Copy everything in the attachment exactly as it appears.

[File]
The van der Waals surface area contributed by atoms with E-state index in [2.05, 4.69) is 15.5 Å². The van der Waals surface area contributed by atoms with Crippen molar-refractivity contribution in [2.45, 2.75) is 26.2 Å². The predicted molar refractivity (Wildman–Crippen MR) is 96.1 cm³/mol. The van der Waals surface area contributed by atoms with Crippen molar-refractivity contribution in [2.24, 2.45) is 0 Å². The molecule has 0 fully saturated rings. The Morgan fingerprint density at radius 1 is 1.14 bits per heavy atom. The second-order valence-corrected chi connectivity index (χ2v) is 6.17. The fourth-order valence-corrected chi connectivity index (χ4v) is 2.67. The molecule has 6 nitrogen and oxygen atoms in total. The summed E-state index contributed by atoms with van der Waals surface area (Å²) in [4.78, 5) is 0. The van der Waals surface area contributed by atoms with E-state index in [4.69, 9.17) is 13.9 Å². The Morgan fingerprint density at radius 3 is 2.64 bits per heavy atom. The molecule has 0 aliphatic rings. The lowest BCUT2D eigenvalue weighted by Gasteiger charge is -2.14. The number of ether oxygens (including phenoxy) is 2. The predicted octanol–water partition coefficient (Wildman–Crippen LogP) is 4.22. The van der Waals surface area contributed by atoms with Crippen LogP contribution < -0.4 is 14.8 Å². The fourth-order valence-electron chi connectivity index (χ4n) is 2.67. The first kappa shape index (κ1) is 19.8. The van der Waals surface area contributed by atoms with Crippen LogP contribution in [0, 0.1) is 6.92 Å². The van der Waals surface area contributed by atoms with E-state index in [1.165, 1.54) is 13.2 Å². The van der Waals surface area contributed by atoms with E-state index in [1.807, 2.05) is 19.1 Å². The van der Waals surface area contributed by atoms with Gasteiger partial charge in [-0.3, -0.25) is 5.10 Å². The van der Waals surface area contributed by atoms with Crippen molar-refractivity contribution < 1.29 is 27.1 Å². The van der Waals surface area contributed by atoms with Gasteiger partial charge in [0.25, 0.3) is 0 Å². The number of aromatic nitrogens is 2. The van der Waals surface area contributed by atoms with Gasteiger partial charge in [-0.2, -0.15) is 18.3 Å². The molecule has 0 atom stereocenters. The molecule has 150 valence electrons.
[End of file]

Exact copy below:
The van der Waals surface area contributed by atoms with E-state index in [2.05, 4.69) is 15.5 Å². The van der Waals surface area contributed by atoms with Crippen molar-refractivity contribution in [2.45, 2.75) is 26.2 Å². The predicted molar refractivity (Wildman–Crippen MR) is 96.1 cm³/mol. The van der Waals surface area contributed by atoms with Crippen molar-refractivity contribution in [2.24, 2.45) is 0 Å². The molecule has 0 fully saturated rings. The Morgan fingerprint density at radius 1 is 1.14 bits per heavy atom. The second-order valence-corrected chi connectivity index (χ2v) is 6.17. The fourth-order valence-corrected chi connectivity index (χ4v) is 2.67. The molecule has 6 nitrogen and oxygen atoms in total. The summed E-state index contributed by atoms with van der Waals surface area (Å²) in [4.78, 5) is 0. The van der Waals surface area contributed by atoms with E-state index in [4.69, 9.17) is 13.9 Å². The Morgan fingerprint density at radius 3 is 2.64 bits per heavy atom. The molecule has 0 aliphatic rings. The lowest BCUT2D eigenvalue weighted by Gasteiger charge is -2.14. The number of ether oxygens (including phenoxy) is 2. The predicted octanol–water partition coefficient (Wildman–Crippen LogP) is 4.22. The van der Waals surface area contributed by atoms with Crippen LogP contribution < -0.4 is 14.8 Å². The fourth-order valence-electron chi connectivity index (χ4n) is 2.67. The first kappa shape index (κ1) is 19.8. The van der Waals surface area contributed by atoms with Crippen LogP contribution in [0, 0.1) is 6.92 Å². The van der Waals surface area contributed by atoms with E-state index in [1.165, 1.54) is 13.2 Å². The van der Waals surface area contributed by atoms with E-state index in [1.807, 2.05) is 19.1 Å². The van der Waals surface area contributed by atoms with Gasteiger partial charge in [-0.3, -0.25) is 5.10 Å². The van der Waals surface area contributed by atoms with Crippen molar-refractivity contribution < 1.29 is 27.1 Å². The van der Waals surface area contributed by atoms with Gasteiger partial charge in [0.25, 0.3) is 0 Å². The number of aromatic nitrogens is 2. The van der Waals surface area contributed by atoms with Gasteiger partial charge in [-0.2, -0.15) is 18.3 Å². The molecule has 0 atom stereocenters. The molecule has 150 valence electrons.